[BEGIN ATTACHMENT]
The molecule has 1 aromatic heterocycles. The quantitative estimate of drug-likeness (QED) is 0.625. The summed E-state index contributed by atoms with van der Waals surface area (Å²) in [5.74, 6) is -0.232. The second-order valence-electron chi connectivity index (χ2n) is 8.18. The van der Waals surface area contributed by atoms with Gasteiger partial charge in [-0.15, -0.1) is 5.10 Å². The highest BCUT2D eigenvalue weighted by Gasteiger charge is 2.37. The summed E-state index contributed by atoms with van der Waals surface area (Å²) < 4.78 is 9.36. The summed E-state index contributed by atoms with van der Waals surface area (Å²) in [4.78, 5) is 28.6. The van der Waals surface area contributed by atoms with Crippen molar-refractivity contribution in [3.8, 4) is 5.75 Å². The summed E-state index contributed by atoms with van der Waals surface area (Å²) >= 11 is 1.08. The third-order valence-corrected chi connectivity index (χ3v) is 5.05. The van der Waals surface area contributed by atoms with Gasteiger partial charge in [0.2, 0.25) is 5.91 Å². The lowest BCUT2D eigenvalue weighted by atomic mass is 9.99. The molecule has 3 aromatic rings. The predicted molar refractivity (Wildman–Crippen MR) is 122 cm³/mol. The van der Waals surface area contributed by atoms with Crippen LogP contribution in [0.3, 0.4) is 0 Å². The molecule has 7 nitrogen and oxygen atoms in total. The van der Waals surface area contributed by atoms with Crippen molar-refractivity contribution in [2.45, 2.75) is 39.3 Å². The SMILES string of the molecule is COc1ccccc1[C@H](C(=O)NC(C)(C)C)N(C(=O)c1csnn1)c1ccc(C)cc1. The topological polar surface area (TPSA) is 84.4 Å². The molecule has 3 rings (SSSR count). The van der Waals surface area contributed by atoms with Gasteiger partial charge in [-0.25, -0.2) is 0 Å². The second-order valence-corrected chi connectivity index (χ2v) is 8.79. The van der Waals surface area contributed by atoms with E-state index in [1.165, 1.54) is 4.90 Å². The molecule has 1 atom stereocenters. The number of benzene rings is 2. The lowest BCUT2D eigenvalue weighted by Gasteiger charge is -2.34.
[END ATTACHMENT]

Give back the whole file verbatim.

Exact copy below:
The molecule has 1 aromatic heterocycles. The quantitative estimate of drug-likeness (QED) is 0.625. The summed E-state index contributed by atoms with van der Waals surface area (Å²) in [5.74, 6) is -0.232. The second-order valence-electron chi connectivity index (χ2n) is 8.18. The van der Waals surface area contributed by atoms with Gasteiger partial charge in [-0.15, -0.1) is 5.10 Å². The highest BCUT2D eigenvalue weighted by Gasteiger charge is 2.37. The summed E-state index contributed by atoms with van der Waals surface area (Å²) < 4.78 is 9.36. The summed E-state index contributed by atoms with van der Waals surface area (Å²) in [4.78, 5) is 28.6. The van der Waals surface area contributed by atoms with Crippen molar-refractivity contribution in [3.8, 4) is 5.75 Å². The summed E-state index contributed by atoms with van der Waals surface area (Å²) >= 11 is 1.08. The third-order valence-corrected chi connectivity index (χ3v) is 5.05. The van der Waals surface area contributed by atoms with Gasteiger partial charge in [0.2, 0.25) is 5.91 Å². The lowest BCUT2D eigenvalue weighted by atomic mass is 9.99. The molecule has 3 aromatic rings. The predicted molar refractivity (Wildman–Crippen MR) is 122 cm³/mol. The van der Waals surface area contributed by atoms with Crippen LogP contribution in [0.3, 0.4) is 0 Å². The molecule has 7 nitrogen and oxygen atoms in total. The van der Waals surface area contributed by atoms with Crippen molar-refractivity contribution in [2.45, 2.75) is 39.3 Å². The SMILES string of the molecule is COc1ccccc1[C@H](C(=O)NC(C)(C)C)N(C(=O)c1csnn1)c1ccc(C)cc1. The topological polar surface area (TPSA) is 84.4 Å². The molecule has 3 rings (SSSR count). The van der Waals surface area contributed by atoms with Gasteiger partial charge in [-0.25, -0.2) is 0 Å². The second-order valence-corrected chi connectivity index (χ2v) is 8.79. The van der Waals surface area contributed by atoms with E-state index in [1.165, 1.54) is 4.90 Å². The molecule has 1 atom stereocenters. The number of benzene rings is 2. The lowest BCUT2D eigenvalue weighted by Gasteiger charge is -2.34.